The Atoms Family’s roots can be traced back through the history of independent hip-hop in the mid-’90s. Founded by Cannibal Ox’s Vast Aire and Vordul Mega, the Family collective at one point included 35 artists, and was known for excelling at the freestyle ciphers that took place outside New York City’s open mic venues. But the interconnected soloists and groups claiming membership in the Family yielded only a few official releases. The first mention of the name Atoms Family was stamped on the cover of the 1996 vinyl EP Beyond Human Comprehension—even though that project is credited to the group Centa Of Da Web. Cryptic One, the MC and producer who ended up taking on the same sort of de facto leadership position that RZA undertook with the Wu-Tang Clan, says, “Looking back, it’s weird so many people knew us and respected us but never actually heard us.”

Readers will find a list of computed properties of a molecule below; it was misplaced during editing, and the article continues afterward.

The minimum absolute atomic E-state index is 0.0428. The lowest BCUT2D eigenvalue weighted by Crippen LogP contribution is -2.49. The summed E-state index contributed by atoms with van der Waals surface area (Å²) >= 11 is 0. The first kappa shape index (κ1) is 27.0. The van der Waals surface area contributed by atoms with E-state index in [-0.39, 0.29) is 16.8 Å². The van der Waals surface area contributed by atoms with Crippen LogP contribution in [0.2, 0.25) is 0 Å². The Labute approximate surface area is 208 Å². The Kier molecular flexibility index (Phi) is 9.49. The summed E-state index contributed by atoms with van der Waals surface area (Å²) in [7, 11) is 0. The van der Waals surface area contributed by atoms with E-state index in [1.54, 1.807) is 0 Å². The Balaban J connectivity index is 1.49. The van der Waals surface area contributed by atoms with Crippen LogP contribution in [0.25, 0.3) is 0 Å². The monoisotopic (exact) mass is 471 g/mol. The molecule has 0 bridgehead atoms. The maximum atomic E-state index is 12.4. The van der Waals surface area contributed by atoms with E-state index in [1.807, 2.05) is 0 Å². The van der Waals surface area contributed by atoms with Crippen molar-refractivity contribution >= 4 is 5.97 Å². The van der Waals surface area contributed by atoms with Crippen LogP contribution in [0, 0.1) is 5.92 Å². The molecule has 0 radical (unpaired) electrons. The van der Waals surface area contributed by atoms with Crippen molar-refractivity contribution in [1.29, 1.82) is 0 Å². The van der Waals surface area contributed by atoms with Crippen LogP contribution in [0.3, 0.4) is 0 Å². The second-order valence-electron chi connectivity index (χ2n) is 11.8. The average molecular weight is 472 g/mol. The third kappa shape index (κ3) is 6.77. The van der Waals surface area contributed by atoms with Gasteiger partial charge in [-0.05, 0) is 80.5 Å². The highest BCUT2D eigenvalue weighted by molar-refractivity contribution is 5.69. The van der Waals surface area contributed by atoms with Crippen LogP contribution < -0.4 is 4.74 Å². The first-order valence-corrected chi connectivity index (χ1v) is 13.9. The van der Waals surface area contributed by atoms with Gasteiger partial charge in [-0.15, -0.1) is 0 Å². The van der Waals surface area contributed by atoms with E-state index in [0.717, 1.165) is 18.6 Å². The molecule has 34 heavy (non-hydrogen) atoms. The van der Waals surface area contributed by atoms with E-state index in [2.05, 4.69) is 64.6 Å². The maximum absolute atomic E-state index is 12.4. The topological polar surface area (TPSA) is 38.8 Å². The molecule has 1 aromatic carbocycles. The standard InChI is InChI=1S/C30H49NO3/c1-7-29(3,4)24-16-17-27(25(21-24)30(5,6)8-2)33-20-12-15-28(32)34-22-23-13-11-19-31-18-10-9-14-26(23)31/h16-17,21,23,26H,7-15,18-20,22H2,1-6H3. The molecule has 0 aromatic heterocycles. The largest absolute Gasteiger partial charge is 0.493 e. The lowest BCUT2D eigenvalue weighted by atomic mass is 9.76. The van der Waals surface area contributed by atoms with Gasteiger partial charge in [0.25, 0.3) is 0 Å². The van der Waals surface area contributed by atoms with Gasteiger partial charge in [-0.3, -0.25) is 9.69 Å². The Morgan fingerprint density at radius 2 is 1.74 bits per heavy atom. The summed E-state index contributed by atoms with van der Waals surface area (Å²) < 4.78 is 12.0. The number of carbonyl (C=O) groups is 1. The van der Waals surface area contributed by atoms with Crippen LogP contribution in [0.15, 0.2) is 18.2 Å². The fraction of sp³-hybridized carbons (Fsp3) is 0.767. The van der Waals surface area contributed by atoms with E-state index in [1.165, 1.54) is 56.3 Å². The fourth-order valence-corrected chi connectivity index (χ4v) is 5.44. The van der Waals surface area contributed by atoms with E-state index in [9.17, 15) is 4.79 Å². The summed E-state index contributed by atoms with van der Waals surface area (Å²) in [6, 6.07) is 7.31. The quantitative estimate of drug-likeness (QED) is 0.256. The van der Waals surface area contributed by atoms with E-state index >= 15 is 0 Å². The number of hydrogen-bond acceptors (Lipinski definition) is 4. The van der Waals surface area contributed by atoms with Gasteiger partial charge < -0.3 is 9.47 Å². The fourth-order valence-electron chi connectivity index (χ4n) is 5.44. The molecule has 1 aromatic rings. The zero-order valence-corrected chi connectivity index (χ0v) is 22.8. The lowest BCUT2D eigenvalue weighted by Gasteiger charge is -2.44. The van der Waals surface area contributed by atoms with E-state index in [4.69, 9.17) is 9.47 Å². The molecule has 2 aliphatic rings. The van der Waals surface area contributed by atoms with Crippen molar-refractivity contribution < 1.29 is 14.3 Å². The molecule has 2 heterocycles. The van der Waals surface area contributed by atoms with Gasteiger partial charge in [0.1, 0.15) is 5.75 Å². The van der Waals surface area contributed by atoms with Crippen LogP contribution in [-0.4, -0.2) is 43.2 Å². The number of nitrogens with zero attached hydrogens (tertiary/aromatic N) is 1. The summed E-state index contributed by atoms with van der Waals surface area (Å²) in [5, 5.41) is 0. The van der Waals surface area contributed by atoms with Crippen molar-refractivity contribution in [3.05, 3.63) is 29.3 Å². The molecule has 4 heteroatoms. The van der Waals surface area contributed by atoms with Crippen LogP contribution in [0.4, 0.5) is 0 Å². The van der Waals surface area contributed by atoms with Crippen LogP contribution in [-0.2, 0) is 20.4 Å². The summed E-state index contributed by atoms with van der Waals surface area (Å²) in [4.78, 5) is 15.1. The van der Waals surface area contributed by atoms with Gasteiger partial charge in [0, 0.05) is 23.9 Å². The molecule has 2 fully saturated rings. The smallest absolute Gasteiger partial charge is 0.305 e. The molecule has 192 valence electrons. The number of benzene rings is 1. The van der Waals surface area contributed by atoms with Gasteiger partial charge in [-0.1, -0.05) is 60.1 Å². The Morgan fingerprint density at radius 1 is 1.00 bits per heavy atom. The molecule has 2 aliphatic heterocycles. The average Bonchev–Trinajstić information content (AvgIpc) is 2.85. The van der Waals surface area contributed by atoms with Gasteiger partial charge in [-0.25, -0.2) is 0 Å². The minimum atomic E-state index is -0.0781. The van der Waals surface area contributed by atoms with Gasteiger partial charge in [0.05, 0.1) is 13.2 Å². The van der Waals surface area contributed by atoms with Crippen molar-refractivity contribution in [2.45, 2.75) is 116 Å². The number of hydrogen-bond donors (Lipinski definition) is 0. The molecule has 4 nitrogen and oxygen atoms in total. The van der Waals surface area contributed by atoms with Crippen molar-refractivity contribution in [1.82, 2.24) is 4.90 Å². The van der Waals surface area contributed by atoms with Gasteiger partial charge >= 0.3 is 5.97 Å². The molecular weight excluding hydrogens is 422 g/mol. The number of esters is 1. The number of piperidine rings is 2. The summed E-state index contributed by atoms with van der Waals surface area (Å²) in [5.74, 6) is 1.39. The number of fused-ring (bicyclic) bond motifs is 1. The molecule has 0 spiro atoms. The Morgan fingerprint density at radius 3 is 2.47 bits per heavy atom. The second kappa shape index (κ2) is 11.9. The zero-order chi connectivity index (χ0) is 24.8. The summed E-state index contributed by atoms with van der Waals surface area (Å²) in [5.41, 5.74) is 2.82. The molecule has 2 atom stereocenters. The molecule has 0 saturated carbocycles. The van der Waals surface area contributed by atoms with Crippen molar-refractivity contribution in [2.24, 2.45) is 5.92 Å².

The name “Atoms Family” was coined by Vast Aire, who had a habit of giving individual titles to each verse he wrote. “He came by to the studio one day and was like, ‘Hey, I got this new verse called Atoms Family,'” says Cryptic One while nursing an IPA in a bar in Park Slope, Brooklyn, where he’s based. The crew’s music has a similarly scientific bent. Intricately-worded verses that often incorporated sci-fi references were skillfully laid down over rugged and moody beats, usually crafted by Cryptic One. “As long as you were weird and didn’t rhyme about guns, you were cool,” he says. As a way of summing up the crew’s style, Cryptic One recalls the first time he heard Vordul Mega rhyme outside the Nuyorican Poets Cafe at two in the morning: “He was 16 years old, and came into the cipher with this energy that I’d never seen before, screaming at the top of his lungs, with his words echoing off the buildings, saying this rhyme filled with crazy Transformers references and talking about dimensional portals. We clicked.”